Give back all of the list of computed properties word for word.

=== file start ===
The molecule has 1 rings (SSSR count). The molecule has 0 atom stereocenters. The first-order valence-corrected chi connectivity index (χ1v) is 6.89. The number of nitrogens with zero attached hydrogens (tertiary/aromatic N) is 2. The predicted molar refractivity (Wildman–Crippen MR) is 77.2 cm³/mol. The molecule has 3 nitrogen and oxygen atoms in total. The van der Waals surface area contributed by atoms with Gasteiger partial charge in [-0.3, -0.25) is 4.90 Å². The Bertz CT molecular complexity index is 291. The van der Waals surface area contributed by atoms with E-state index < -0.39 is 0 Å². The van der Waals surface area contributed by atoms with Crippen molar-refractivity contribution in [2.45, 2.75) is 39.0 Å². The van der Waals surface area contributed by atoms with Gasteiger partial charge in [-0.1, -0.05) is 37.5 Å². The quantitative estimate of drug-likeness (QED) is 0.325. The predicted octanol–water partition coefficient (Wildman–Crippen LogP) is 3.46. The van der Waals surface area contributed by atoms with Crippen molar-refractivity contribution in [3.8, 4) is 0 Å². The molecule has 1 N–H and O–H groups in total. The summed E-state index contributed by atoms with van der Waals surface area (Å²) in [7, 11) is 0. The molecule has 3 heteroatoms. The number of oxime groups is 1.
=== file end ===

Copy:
The molecule has 1 rings (SSSR count). The molecule has 0 atom stereocenters. The first-order valence-corrected chi connectivity index (χ1v) is 6.89. The number of nitrogens with zero attached hydrogens (tertiary/aromatic N) is 2. The predicted molar refractivity (Wildman–Crippen MR) is 77.2 cm³/mol. The molecule has 3 nitrogen and oxygen atoms in total. The van der Waals surface area contributed by atoms with Gasteiger partial charge in [-0.3, -0.25) is 4.90 Å². The Bertz CT molecular complexity index is 291. The van der Waals surface area contributed by atoms with E-state index < -0.39 is 0 Å². The van der Waals surface area contributed by atoms with Crippen molar-refractivity contribution in [2.45, 2.75) is 39.0 Å². The van der Waals surface area contributed by atoms with Gasteiger partial charge in [-0.1, -0.05) is 37.5 Å². The quantitative estimate of drug-likeness (QED) is 0.325. The predicted octanol–water partition coefficient (Wildman–Crippen LogP) is 3.46. The van der Waals surface area contributed by atoms with Crippen molar-refractivity contribution in [3.8, 4) is 0 Å². The molecule has 1 N–H and O–H groups in total. The summed E-state index contributed by atoms with van der Waals surface area (Å²) in [7, 11) is 0. The molecule has 3 heteroatoms. The number of oxime groups is 1.